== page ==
Here in London it’s just another (rather chilly) Monday morning, but in the Netherlands it’s Koningsdag, or King’s Day, and most people will be enjoying the day off, celebrating King Willem-Alexander’s birthday.
In Amsterdam, events take place in all the major squares and parks, while the canals are jam-packed with boats full of people drinking and partying. According to iAmsterdam.com’s list of fun facts about King’s Day, the average Amsterdammer spends 26 Euros on a costume for the day, and sales of the cream cake known as a tompouce go through the roof. (Because what’s not to enjoy about pastry, cream and icing?)
But some people still have to work, and Kees, the hero of The Pride of Amsterdam, is one of those people. He’s working to track down the cyber-criminals who threaten his lion shifter lover Arjan’s latest business venture, and being alone in the office gives him the perfect opportunity to get on with some work, even if it means experiencing King’s Day at a remove…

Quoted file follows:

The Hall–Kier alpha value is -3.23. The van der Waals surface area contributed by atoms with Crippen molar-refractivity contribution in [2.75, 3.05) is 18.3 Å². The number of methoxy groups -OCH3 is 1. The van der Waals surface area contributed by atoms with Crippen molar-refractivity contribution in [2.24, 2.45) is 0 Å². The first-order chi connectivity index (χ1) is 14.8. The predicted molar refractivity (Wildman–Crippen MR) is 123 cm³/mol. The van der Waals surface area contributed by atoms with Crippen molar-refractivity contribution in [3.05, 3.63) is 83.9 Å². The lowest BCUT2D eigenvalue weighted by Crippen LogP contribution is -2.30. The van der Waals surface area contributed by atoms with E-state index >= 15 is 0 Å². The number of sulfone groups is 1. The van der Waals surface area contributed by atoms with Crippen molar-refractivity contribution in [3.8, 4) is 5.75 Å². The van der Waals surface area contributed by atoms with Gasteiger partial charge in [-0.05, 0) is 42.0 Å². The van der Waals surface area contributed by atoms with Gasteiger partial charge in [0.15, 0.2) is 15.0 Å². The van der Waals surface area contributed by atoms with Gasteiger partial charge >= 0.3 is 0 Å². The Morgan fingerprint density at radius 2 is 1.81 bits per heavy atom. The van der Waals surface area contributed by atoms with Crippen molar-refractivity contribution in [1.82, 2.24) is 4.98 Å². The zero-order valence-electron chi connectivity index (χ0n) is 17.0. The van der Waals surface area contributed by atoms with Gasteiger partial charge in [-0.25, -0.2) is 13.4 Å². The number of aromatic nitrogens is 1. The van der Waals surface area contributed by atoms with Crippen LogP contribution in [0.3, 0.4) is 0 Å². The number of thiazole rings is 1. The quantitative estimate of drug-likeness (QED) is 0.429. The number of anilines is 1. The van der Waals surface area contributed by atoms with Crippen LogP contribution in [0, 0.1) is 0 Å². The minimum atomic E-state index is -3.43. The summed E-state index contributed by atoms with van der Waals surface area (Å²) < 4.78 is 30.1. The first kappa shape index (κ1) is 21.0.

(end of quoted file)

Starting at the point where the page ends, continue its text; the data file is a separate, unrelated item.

From the break room, where the tea and coffee-making facilities were kept, he’d been able to hear the sound of merrymakers on the street outside. The King’s Day celebrations were in full swing. Bunting and strings of balloons hung from the balconies of almost every building he’d passed on the way here, and people strolled by, their faces painted with the red, white and blue of the Dutch flag. It seemed like everyone was dressed from head to foot in orange, whether that be T-shirts and tracksuit bottoms, pretty prom dresses or replica football shirts. Kees had even seen one man walking along in an orange ballgown, accessorized with elbow-length opera gloves and a necklace made from carrots. A Chihuahua wearing an orange tutu, a tiny tiara perched on its head, had trotted alongside him on a lead.
Later, there would be bands playing and DJs setting up in the big public squares, but Kees doubted his work would be finished in time for him to catch any of the festivities.
But King’s Day isn’t entirely a waste of time for Kees, because… But that would be telling. Get hold of The Pride of Amsterdam to find out more – wearing orange while reading it is not compulsory!